President Joe Biden’s speech in Warsaw on Saturday movingly framed Vladimir Putin’s invasion of Ukraine as a battle “between liberty and repression, between a rules-based order and one governed by brute force.” Then Biden ad-libbed, putting an unexpected, provocative capstone on what was otherwise a meticulously crafted message of resolve in the face of tyranny.
“For God’s sake, this man cannot remain in power,” the president said of Putin.
It was an unscripted gaffe, the kind Biden has been known to make when he veers from the text aides give him. The White House quickly tried to put the fire out. No, Biden wasn’t calling for regime change and Putin’s ouster as Russia’s president, Biden administration officials insisted. “The president’s point was that Putin cannot be allowed to exercise power over his neighbors or the region,” a White House official told reporters.
The administration’s attempts to downplay the president’s remark weren’t convincing at all. Certainly, Biden wasn’t calling for the West to begin devising ways to remove Putin from power. But he was encapsulating what many Americans and others in the West have been thinking while Putin’s tanks and missiles continue to slaughter innocent Ukrainians — the world isn’t safe as long as Putin rules Russia.
It won’t be enough, however, for Westerners to reach that conclusion. And in any case, it’s not a matter for the West to decide.
It’s the Russian population that, at some point, must come to grips with that reality. Biden made it clear in his speech that he understands that. “Now, Vladimir Putin’s aggression have cut you, the Russian people, off from the rest of the world, and it’s taking Russia back to the 19th century,” the president said. “This is not who you are. This is not the future … you deserve for your families and your children. I’m telling you the truth. This war is not worthy of you, the Russian people.”
Russians cannot be happy with the fallout that Putin’s brutality in Ukraine has created for them. The ruble has bounced back somewhat, but it still buys a lot less than it did before. The country’s economy, far from a juggernaut even before the invasion, has doubled over from the impact of withering sanctions imposed by the U.S. and Europe. The Russian stock market reopened last week after a monthlong shutdown, but trading is heavily restricted. The White House called it a “Potemkin market opening.”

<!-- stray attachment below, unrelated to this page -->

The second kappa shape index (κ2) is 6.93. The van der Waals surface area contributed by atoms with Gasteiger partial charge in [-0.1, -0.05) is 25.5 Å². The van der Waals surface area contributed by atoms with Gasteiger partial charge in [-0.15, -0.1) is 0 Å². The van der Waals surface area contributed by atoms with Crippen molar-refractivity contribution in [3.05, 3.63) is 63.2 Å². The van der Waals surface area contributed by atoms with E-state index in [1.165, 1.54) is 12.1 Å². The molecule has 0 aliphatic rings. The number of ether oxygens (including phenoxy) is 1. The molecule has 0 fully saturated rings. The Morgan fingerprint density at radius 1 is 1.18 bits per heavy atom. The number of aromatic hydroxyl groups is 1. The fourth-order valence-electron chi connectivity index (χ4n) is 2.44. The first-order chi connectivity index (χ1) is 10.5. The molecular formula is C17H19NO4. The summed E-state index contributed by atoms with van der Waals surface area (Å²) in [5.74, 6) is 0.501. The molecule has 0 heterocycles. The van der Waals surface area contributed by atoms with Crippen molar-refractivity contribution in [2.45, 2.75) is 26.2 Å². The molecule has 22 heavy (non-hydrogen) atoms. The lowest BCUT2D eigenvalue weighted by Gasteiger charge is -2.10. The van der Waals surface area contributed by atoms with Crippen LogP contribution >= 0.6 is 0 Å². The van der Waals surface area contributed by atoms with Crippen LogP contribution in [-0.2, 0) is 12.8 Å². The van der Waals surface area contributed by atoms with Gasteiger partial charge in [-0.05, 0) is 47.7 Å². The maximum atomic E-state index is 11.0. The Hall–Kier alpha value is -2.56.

Thousands of Russians who took to the streets to protest the war have been jailed. At least 200,000 Russians have had enough of their dictator and have left the country, a brain drain that only adds to Russia’s long-standing struggle with population losses. Russian citizens able to access media coverage of the war that isn’t Kremlin-controlled have witnessed Putin’s barbaric destruction of whole Ukrainian cities, his bombing of maternity hospitals and schools and his forced deportation of thousands of Ukrainians from the besieged city of Mariupol to makeshift camps in Russia.
As long as Putin continues this campaign of mass killing, it’s only going to get worse for Russians. The Biden administration hopes that Europe now sees the folly of its overdependence on Putin for energy and will begin to wean itself off of Russian natural gas and oil — which serves as the lifeblood of the country’s economy. Diplomatically and economically, Russia faces a future of isolation. In 1991, Russians celebrated escaping from the bleak times of stifling Soviet rule. Under Putin, Russians face a return to bleak times.
There was a time when Russians adored Putin. They credited him with pulling the country out of the doldrums of the 1990s, when Boris Yeltsin tanked the economy and oversaw the ruinous fire sale of state assets to politically connected businessmen who would become today’s oligarchs. Putin righted the ship, and Russians treasured that.
But now it’s Putin who’s imperiling the Russian economy, through a war that’s transforming Russia into a global outcast. It’s true that Putin’s arsenal includes the world’s biggest storehouse of nuclear weapons, along with a faithful army of hackers capable of wreaking cyber-havoc on the West. But if he loses the backing of everyday Russians, he may face a battle that he’s destined to lose.
If Biden could take back his speech slip-up, he probably would. But that doesn’t mean the meaning of the remark is any less valid. The world, including Russia, is better off without Putin in power. And unless Putin suddenly reverses course, it’s a safe bet that a growing number of Russians will feel the same way.
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